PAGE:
Jan 31, 2013

Art: Another Unpaid Internship

By Paul Krueger

I’ve been an unpaid intern before.  Businesses worth billions of dollars looked me dead in the face and said in the same breath that my work was important to them and that my important work entitled me to exactly none of their billions.  Once upon a time, I was dumb enough to believe them, and even thank them for the privilege of digging their latrines. .  But since then I’ve wised up and come around to a different way of thinking: profiting off others’ work without paying them for it isn’t very nice.

Comedian Kurt Metzger said as much this past December when he called out New York’s Upright Citizens Brigade theater for engaging in similar practices. UCB, which was founded by Amy Poehler, among others, regularly hosts shows that completely sell out and apportions a certain percentage of profits for the comedians that entertain that audience.

As Metzger correctly points out, that percentage is zero.

Believe it or not, there’s actually been a debate on this.  Pro-UCB positions even have some salient points.  UCB charges five to ten dollars at the door, which is reasonably low for New York standards.  Furthermore, they don’t shanghai attendees with a two-drink minimum, the bane of any comic’s existence when trying to get friends to come out.  These low prices mean a bigger, happier audience, UCB advocates argue, providing a venue and crowd of higher quality than you’d find at shady midtown comedy clubs, as well as greater exposure.  But the trade-off is that in order to keep prices low, certain things have to be cut from the budget. For instance, the comedians that are the venue’s raison d’etre.

These arguments remind me of Reaganomics, in the sense that they operate under similar principles and in the sense that they don’t work. Tertiary benefits passed down to the performers in the interests of cost-saving are a nice thought, but a crowd’s adoration does no good for a comic who’s standing in line at the nearest Chipotle after the show. The immediate and inevitable response to this charge has been along the lines of, “If you don’t want to work for free, don’t perform in places that don’t pay,” which is sensible advice.  But it glosses over a basic principle: places that don’t pay their profitable entertainers shouldn’t exist in the first place.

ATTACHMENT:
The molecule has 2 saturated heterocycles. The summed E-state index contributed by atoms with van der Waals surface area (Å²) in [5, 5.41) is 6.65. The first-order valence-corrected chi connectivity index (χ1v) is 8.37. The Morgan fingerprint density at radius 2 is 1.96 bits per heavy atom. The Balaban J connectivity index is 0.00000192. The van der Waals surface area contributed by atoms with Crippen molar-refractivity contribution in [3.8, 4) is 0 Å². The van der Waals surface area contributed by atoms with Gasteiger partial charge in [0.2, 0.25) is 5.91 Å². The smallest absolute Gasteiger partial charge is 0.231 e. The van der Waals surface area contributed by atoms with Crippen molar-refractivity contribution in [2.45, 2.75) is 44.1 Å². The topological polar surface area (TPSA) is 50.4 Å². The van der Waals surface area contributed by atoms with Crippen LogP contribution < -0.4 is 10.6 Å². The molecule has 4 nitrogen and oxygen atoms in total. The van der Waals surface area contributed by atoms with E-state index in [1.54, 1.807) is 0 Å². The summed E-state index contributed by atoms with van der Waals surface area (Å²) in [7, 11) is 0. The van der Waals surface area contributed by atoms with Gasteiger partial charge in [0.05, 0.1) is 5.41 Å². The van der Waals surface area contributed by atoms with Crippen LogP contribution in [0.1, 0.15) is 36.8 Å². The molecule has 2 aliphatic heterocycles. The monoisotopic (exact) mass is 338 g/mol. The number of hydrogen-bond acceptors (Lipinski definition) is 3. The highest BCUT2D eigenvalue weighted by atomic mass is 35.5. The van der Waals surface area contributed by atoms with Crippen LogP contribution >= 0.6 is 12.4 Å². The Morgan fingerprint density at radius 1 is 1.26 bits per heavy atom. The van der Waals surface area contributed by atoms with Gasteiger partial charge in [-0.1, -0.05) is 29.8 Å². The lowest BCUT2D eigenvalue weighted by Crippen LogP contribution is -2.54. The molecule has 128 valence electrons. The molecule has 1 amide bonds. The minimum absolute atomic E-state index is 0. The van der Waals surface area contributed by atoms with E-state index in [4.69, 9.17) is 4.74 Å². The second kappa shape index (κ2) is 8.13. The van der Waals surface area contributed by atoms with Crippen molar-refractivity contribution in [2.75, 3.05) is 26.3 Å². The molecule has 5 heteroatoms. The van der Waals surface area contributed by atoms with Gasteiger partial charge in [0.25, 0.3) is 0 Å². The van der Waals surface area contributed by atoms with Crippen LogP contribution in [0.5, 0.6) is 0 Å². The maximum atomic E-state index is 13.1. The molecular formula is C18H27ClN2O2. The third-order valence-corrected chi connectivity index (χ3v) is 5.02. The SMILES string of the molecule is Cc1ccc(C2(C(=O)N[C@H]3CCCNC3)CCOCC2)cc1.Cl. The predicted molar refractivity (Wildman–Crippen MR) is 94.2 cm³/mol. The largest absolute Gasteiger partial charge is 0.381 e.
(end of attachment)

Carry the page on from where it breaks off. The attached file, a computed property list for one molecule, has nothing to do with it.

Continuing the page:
It’s not a problem unique to comedy.  All across our culture, there’s a prevalent belief for some reason that entertainment should just be free, regardless of the work put into its creation.  In 2011, cartoonist Ted Rall called out the American Cancer Society for asking him to work pro bono despite having more than enough money to pay him even a nominal fee.  Bands, poets, actors, and every other kind of creator have been faced with similar situations.  I can’t speak for all of America, but it looks like the general idea is that creative endeavors, because they require neither manual labor nor years of higher education, are somehow easier and therefore deserving of less pay, if any.

This is now the fourth article on Wine & Pop in which I’ve expressed this sentiment, so I may as well own it as a running theme: comedy is hard.  It is brutal, soul-crushing work.  And notice that last word there: work.  It’s something I do for fun and fulfillment, but that doesn’t mean it’s not work worthy of reward.  Same goes for writing or sculpture or music or interpretive pantomime.  The people who think entertainment should just be free are the kind of people who would’ve told a young and struggling George Clooney to get a real job.  Simply put: everyone loves a celebrity and hates an artist.

There’s an element of paying one’s dues, of course. I’m certainly not a comedian worth paying yet, though I’m working towards that. But comedians (and any other flavors of entertainer) worth admission money should be worth theater profits, and right now the theater establishment and its acolytes seem to disagree.  Maybe what we need right now is a union, but what’ll really fix the problem for good is a shift in society’s attitude towards artists and the work they produce.

Good fucking luck with that, right?

I’ll close with this: a man calls the musician’s guild to get a quote on a six-piece band for a wedding.  The guild rep says, “Off the top of my head, that’d cost about two thousand dollars.”

“Two thousand dollars?” says the man.  “For music?

“Tell you what,” says the rep.  “Call the plumber’s union and ask for six plumbers to work six hours on a Saturday night.  Whatever they charge you, we’ll work for half.”

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